1732. The parties may, in their contract, add to the obligations of legal warranty, diminish its effects or exclude it altogether but in no case may the seller exempt himself from his personal fault.
1733. A seller may not exclude or limit his liability unless he has disclosed the defects of which he was aware or could not have been unaware and which affect the right of ownership or the quality of the property.
An exception may be made to this rule where a buyer buys property at his own risk from a seller who is not a professional seller.
§ 5. — Obligations of the buyer
1734. The buyer is bound to take delivery of the property sold, and to pay the price thereof at the time and place of delivery. He is also bound to pay any expenses related to the deed of sale.
1735. The buyer owes interest on the sale price from the time of delivery of the property or the expiry of the period agreed by the parties.
§ 6. — Special rules regarding the exercise of the rights of the parties
I. — Rights of the buyer
1736. The buyer of movable property may, if the seller fails to deliver it, consider the sale resolved if the seller is in default by operation of law or if he fails to perform his obligation within the time allowed in the notice of default.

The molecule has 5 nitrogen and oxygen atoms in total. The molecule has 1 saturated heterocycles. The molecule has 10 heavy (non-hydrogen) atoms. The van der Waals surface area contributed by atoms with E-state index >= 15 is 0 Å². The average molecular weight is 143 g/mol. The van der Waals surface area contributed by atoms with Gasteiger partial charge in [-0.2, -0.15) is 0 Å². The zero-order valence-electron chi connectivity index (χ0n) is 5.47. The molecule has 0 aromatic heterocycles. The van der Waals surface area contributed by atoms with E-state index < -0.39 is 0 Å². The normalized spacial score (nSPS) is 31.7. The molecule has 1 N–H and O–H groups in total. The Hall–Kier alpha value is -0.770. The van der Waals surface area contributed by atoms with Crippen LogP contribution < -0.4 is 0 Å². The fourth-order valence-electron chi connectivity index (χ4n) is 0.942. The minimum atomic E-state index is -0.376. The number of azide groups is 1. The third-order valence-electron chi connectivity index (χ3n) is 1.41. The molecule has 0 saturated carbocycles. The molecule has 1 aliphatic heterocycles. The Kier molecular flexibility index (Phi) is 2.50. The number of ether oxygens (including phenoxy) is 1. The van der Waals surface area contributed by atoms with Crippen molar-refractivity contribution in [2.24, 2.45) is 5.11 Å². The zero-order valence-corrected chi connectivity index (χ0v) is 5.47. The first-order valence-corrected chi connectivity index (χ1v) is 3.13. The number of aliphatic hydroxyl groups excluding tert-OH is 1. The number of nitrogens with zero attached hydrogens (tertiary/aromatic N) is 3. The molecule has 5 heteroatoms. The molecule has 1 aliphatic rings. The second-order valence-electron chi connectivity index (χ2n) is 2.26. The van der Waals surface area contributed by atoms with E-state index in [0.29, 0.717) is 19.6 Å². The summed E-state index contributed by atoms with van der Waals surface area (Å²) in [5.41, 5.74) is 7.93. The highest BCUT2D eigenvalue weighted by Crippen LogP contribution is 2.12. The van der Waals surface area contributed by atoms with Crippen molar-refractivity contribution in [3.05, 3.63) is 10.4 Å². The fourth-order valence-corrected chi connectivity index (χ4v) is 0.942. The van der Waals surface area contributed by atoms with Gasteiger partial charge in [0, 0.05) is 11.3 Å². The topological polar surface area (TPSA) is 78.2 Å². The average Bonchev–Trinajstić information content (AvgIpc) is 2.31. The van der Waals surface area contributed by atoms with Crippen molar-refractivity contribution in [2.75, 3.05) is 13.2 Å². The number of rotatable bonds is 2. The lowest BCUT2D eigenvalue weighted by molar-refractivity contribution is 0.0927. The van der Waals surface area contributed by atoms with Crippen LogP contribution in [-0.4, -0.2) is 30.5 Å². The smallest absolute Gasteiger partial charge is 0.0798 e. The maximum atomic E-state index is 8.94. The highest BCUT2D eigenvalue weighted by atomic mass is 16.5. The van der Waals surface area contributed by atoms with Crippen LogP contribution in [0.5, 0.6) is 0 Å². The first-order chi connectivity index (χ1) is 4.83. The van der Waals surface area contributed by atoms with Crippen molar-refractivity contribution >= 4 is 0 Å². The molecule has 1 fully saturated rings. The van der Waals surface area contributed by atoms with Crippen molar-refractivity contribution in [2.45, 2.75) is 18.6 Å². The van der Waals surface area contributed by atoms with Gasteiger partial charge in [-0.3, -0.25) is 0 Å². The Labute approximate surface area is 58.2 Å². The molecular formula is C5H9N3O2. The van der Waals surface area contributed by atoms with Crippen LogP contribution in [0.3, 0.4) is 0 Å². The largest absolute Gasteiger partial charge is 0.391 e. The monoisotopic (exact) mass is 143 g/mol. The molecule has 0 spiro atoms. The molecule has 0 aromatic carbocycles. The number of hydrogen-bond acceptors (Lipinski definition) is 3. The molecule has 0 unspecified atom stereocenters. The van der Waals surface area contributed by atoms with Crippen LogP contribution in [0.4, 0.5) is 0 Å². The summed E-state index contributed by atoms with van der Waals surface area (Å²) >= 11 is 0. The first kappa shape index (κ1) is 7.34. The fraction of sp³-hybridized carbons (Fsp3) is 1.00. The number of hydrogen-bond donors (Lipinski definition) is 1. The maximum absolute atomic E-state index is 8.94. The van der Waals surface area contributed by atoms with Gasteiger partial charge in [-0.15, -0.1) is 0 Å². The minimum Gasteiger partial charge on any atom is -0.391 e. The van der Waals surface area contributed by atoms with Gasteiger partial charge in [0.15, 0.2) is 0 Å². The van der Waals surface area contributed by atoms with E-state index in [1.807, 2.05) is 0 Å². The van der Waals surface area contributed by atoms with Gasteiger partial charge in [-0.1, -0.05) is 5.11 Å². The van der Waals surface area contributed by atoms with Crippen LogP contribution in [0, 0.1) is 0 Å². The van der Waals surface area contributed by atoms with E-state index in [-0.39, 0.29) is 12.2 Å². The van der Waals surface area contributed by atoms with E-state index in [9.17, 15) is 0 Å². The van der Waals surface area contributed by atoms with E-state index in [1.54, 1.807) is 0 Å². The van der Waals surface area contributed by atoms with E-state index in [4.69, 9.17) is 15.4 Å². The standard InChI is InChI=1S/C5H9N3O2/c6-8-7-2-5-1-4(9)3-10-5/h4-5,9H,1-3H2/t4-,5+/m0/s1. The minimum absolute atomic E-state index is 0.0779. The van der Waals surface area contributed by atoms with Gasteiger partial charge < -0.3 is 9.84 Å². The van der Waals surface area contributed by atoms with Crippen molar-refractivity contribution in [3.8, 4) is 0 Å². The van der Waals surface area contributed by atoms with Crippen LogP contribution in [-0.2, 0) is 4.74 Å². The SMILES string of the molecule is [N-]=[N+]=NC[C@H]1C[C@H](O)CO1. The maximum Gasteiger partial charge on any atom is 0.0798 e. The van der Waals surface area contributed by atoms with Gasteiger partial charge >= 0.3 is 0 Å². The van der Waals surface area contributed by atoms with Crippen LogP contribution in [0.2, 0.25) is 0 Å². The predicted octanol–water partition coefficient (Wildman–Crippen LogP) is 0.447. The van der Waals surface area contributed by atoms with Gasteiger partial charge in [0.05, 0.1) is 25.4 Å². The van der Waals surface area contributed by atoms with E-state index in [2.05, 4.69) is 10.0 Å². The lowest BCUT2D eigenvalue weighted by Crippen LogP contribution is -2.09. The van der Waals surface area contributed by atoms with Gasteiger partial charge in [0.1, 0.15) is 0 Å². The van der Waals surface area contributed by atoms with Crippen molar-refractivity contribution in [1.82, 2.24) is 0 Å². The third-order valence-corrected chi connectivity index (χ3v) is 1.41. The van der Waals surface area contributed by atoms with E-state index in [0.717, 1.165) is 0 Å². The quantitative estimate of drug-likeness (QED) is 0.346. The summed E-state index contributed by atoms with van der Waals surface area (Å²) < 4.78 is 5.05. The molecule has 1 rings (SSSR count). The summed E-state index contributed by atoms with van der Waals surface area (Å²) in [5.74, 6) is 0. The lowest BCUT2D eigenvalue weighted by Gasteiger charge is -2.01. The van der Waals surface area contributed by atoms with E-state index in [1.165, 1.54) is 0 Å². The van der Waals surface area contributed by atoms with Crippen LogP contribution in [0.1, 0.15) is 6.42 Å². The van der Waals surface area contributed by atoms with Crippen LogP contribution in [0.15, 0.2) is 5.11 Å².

1737. Where the seller is bound to deliver the area, contents or quantity specified in the contract and is unable to do so, the buyer may obtain a reduction of the price or, if the difference causes him serious prejudice, resolution of the sale.
Where the area, contents or quantity exceeds that specified in the contract, the buyer is bound to pay for the excess or to restore it to the seller.
1738. A buyer who discovers a risk of infringement of his right of ownership shall, within a reasonable time after discovering it, give notice to the seller, in writing, of the right or claim of the third person, specifying its nature.
The seller may not invoke tardy notice from the buyer if he was aware of the right or claim or could not have been unaware of it.
1739. A buyer who ascertains that the property is defective may give notice in writing of the defect to the seller only within a reasonable time after discovering it. The time begins to run, where the defect appears gradually, on the day that the buyer could have suspected the seriousness and extent of the defect.